In my experience, some programmers and program development managers resist investing time in software quality assurance (SQA). In a recent research article on "Resistance Factors in the Implementation of Software Process Improvement Project in Malaysia," from the Journal of Computer Science 4(3):211-219 (2008), the authors summarized extensive published research on why people resist SQA. Experts have found that there are several categories of stumbling blocks to integrating SQA into the software development process (Table 1, p 213):
• Human: failure to gain top-level, thoroughgoing support for process improvement.
• Political: perceptions of loss of power.
• Cultural: organizational resistance to changes in long-established patterns.
• Goals: unclear, undefined, unmeasured goals leave people confused and uncooperative.
• Change Management: SQA must be integrated with and support the mission-critical goals of the organization.
An essential step in implementing new SQA processes – and continuous process improvement (CPI) in general – in any organization thus involves convincing all involved stakeholders (employees, managers, shareholders and even customers) that the project is worth the effort. I have some ideas from teaching that may be helpful in this task.
One of the key steps in teaching is to show students why a subject is worth learning. My practice, developed through four decades of teaching, is to start every lecture with an informal overview of how a topic relates to the real world. Thus in discussing SQA in a management of information assurance course or a systems engineering course, showing students some cases where SQA was lacking is an entertaining way of bringing the message home vividly.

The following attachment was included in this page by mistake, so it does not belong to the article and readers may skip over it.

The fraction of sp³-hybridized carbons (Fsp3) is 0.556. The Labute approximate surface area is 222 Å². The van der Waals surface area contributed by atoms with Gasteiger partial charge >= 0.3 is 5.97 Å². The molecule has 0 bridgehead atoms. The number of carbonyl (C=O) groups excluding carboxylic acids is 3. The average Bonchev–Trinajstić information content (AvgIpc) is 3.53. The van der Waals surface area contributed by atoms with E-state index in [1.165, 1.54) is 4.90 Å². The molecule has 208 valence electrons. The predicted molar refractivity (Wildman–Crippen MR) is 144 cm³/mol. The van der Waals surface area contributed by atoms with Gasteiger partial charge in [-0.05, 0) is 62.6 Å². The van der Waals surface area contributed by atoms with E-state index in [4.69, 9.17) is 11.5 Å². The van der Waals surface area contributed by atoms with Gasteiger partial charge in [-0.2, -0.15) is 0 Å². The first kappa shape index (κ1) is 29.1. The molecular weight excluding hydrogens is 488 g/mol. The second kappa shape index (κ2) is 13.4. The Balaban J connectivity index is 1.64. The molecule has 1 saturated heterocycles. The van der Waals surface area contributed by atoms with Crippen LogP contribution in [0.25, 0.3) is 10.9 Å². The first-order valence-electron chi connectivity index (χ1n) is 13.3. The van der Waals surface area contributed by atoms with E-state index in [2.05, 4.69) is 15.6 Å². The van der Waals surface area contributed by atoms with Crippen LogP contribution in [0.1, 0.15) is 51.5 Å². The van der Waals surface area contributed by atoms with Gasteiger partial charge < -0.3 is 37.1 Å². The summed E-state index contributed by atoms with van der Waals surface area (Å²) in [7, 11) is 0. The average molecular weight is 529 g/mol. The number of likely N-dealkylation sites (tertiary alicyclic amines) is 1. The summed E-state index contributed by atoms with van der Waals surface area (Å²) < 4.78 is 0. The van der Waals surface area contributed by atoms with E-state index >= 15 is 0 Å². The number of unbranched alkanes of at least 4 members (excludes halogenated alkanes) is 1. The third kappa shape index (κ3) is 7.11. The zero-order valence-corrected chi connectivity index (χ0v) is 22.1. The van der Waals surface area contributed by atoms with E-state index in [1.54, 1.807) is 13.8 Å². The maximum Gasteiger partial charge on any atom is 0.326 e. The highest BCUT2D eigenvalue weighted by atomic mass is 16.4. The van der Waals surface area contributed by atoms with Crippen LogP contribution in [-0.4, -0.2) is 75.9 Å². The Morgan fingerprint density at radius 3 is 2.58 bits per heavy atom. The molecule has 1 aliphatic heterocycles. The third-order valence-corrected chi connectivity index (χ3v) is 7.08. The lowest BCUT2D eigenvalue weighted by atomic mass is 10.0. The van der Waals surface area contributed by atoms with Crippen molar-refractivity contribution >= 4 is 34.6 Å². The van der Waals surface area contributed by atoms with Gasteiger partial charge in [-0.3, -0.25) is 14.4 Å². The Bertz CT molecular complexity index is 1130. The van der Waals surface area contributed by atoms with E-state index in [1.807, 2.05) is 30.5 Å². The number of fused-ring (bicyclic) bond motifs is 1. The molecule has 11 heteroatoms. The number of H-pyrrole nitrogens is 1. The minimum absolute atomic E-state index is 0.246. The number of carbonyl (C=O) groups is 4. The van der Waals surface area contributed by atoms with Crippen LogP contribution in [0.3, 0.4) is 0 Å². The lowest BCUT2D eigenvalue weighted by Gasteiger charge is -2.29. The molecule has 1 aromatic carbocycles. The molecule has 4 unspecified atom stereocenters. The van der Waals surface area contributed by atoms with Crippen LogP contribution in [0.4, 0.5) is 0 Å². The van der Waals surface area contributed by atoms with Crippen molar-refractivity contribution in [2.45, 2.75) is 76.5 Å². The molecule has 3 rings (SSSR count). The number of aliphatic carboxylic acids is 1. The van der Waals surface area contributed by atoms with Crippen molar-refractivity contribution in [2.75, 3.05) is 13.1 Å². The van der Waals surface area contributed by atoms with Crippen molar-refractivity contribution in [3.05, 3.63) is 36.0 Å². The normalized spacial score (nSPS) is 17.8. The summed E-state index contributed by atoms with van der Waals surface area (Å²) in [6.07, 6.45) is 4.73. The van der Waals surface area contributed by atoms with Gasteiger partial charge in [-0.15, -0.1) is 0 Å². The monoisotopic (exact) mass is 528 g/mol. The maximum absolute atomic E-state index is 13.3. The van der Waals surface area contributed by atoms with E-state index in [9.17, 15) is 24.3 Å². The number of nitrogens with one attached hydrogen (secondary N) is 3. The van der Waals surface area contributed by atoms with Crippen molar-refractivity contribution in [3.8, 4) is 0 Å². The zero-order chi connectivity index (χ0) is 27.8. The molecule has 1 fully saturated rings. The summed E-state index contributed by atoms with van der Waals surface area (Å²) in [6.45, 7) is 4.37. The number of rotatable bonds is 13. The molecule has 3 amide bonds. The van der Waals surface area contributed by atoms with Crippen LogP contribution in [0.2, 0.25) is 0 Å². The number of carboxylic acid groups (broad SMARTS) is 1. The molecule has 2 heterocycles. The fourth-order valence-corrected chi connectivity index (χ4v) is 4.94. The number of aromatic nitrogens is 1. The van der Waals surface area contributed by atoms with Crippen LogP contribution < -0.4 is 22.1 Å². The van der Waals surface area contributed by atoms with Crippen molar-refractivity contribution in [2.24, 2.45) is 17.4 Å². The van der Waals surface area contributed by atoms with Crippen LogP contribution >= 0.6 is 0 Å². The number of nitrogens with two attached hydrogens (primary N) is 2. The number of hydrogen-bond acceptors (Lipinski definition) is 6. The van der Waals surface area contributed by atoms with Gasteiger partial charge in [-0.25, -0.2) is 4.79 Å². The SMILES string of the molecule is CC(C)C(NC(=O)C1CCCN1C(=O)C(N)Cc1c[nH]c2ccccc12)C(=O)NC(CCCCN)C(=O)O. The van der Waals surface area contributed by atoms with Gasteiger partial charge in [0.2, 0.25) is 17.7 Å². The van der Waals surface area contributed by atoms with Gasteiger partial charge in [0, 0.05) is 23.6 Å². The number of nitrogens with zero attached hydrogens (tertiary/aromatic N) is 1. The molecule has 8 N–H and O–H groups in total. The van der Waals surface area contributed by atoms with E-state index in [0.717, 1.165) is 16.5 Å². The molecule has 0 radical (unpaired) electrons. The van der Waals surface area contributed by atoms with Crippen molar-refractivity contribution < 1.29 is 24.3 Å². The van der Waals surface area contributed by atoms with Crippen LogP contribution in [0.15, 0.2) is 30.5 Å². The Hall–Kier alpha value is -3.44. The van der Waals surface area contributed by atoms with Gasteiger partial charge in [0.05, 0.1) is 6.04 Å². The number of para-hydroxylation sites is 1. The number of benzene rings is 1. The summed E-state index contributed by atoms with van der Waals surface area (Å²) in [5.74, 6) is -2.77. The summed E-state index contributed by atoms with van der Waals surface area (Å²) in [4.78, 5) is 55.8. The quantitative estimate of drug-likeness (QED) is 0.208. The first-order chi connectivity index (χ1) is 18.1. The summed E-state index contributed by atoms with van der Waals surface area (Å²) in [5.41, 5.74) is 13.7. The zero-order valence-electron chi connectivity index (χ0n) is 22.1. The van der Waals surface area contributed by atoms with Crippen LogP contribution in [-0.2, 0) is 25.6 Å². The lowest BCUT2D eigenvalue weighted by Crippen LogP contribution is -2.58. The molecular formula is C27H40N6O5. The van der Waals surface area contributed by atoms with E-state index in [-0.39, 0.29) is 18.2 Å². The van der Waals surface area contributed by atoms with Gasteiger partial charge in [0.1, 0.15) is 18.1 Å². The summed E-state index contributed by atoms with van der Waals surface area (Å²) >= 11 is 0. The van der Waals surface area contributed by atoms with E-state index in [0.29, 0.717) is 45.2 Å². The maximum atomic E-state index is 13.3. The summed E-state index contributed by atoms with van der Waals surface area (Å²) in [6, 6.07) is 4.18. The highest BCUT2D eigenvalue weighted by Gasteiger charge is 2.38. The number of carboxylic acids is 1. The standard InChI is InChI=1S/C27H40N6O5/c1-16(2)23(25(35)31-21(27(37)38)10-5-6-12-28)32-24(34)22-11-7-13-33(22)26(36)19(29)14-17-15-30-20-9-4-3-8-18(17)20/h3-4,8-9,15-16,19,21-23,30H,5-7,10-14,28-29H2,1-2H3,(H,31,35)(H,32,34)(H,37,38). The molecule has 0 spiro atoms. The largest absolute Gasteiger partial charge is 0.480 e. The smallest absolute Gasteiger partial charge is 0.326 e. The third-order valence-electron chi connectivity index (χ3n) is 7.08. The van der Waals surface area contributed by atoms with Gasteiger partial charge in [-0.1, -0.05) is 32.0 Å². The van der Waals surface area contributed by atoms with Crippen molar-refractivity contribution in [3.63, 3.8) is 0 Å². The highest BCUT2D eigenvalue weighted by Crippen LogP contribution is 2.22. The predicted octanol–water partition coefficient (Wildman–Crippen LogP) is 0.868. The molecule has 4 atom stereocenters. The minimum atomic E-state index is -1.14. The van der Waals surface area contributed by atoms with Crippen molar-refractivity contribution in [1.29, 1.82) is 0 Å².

The Forum on Risks to the Public in Computers and Related Systems ("The Risks Forum") of the Association for Computing Machinery (ACM), ably run for more than 20 years by Peter G. Neumann, is a goldmine of reports on the consequences – some of them hilarious – of poor software design and failures of SQA. My now-slightly-elderly supplementary lecture from the IS342 Management of IA course at Norwich University has lots of slides you can use freely in your own presentation on SQA failures. Here are some of the stories that usually get my students' attention:
• A 3-year-old gets an IRS refund for $219,495.
• Microsoft publishes an unverified Spanish thesaurus which includes insulting slurs, resulting in a public relations debacle.
• The ENT Federal Credit Union ignores months of customer complaints about their automated teller machines, allowing the defective programming to count only the first withdrawal by a customer – and resulting in $1.2 million in losses.
• A dentist receives 16,000 identical copies of a tax form.
• Flintstones cartoon viewers in Springfield, Missouri are unexpectedly switched to watching the Playboy Channel.
• A vagrant applies to Sandoz for a $2 refund on a used bottle of Ex-Lax but receives a check in the amount of his ZIP code – $98,002 – and promptly disappears after cashing the check.
• A programming error in the First National Bank of Chicago system adds ~$900 million (yep, million) to each of 900 customer accounts for a total accounting error of ~$764 billion (yep, billion).
• Smith Barney adds $19 million to each of 525,000 accounts (for only a few minutes) for the largest accounting error in history: ~$10 trillion.
• Los Angeles County underpays its employee pension fund for 20 years due to a programming error, resulting in $1.2 billion in unexpected liability.
• And my favorite demonstration that nobody can do mental arithmetic anymore – a secretary accuses a professor of creating 4,294,967,026 copies in two weeks (~3551 copies/second continuously 24 hours a day) because the photocopier says so – and removes his photocopying privileges!
Next time, I'll present an interesting study of the value of automated SQA testing tools.